For me, the patient experience is very much at the centre of everything – and we’re taking the whole area of public engagement very seriously. Our remit as a pathfinder is ‘focusing on assurance of high-quality primary care to deliver demonstrable improvements in health outcomes, patient experience and value for money’. It means incorporating the views of the local community and the experience of patients and GPs into the commissioning process.
We are working with the local authority on developing a new state-of-the-art integrated care centre and recently attended a community fun day in Chester, where GPs and CCG staff talked to people about the new centre. We will shortly hold a community event and invite residents and voluntary organisations to discuss plans for the new building. We’re also looking at why people access A&E instead of using urgent care services such as out-of-hours or extended-hours GP services.
Our GPs work closely with managers on projects such as QIPP and our chief operating officer Alison Lee is central to this. Our links with our local authority – Cheshire West and Chester Council – are really good. We’ve already been working together on setting up our health and wellbeing board, and our joint commissioning work is developing well.
West Cheshire is very varied and we unite three very different localities:
- Rural – 11 practices, population 65,000
- Ellesmere Port & Neston – 13 practices, population 87,000
- Chester City – 14 practices, population 102,000.
These vary widely in terms of geography and deprivation levels and the health needs of patients. The localities date back from PBC.
I think our overall size and structure is about right in terms of ownership of decisions and influence with providers.
We already have a clinical senate – although it’s more local than those envisaged in the health bill amendments, and so we may have to rename it.
We’ve always tried to ensure that local providers are involved in the decision-making process, and our senate involves the medical directors of our local acute trusts and our mental health and community service providers. We also have the heads of children’s and adult services, public health, allied health professionals and nursing as well as GP leads.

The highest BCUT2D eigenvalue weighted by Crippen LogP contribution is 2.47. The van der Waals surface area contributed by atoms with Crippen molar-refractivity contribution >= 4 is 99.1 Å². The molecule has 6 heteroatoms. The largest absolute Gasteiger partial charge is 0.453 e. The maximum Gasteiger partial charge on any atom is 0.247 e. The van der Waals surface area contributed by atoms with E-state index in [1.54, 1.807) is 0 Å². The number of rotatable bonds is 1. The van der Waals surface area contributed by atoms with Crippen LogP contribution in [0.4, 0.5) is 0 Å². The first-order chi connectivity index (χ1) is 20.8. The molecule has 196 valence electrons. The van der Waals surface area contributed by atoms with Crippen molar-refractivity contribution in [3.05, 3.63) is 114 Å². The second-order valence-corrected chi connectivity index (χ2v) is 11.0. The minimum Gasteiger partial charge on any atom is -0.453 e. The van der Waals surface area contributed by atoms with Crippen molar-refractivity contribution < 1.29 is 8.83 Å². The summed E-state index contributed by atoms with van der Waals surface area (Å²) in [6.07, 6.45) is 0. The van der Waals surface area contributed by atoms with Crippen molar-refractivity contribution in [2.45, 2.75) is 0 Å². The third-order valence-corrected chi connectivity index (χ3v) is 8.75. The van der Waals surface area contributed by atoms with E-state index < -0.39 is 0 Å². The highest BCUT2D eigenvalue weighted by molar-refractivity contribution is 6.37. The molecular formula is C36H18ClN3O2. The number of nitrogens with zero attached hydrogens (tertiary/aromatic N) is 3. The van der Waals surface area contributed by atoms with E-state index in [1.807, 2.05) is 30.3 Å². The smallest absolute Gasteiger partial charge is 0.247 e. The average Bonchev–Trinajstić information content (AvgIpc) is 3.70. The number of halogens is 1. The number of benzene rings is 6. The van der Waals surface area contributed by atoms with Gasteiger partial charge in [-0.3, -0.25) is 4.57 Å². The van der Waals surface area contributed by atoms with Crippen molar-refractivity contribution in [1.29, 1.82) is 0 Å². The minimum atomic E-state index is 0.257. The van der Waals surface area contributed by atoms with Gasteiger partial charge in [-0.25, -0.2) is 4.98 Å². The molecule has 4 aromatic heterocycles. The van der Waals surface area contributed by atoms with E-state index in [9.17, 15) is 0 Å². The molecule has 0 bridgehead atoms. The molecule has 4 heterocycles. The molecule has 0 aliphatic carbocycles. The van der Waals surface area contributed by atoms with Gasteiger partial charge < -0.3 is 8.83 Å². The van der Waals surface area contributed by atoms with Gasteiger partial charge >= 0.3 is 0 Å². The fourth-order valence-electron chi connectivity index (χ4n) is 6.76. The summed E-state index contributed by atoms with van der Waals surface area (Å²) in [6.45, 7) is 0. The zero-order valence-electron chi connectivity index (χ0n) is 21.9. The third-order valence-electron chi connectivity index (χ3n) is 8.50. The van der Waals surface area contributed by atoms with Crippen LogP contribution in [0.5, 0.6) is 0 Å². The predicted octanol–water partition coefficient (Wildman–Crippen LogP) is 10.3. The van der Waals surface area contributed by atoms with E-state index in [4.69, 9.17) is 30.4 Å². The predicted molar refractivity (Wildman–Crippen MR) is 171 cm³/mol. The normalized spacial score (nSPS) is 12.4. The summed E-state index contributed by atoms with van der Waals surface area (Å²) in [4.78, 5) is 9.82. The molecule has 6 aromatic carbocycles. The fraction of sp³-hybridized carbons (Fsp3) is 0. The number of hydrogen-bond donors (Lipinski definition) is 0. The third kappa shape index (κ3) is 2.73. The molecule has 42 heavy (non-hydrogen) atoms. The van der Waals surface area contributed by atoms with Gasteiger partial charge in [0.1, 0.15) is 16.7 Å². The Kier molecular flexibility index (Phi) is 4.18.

Our major provider is the Countess of Chester Hospital – a foundation trust – and we’ve made significant strides in planned care.
GP referrals are falling – our referral management system cut referrals by around 6% on last year – and our emergency admission initiatives are working.
We are confident we will deliver on our financial duties, and believe we will be running on £25 a head. Towards the end of the year we’ll know better what we’re going to need to buy in and what we can do inhouse. We have one unusual local financial problem in that people living across the border in Wales have been using the Countess of Chester and our dentistry services, which means a recurring £3m hole in our finances.
Success for us would lie in the quality of health provision as measured by the patient experience. We want patients to not notice any divide between primary and secondary care. Overcoming the problems of the internal market has been difficult, but signs are that there is now a willingness to overcome this.
It’s that horrible word ‘seamless’, but I think that is the goal. And to pull that off, I think we need to look after each other so that we can look after patients.
We want to be a caring organisation, because if we develop our staff and look after them they’ll work and perform better.
Dr Huw Charles-Jones is chair of West Cheshire CCG and a GP in Chester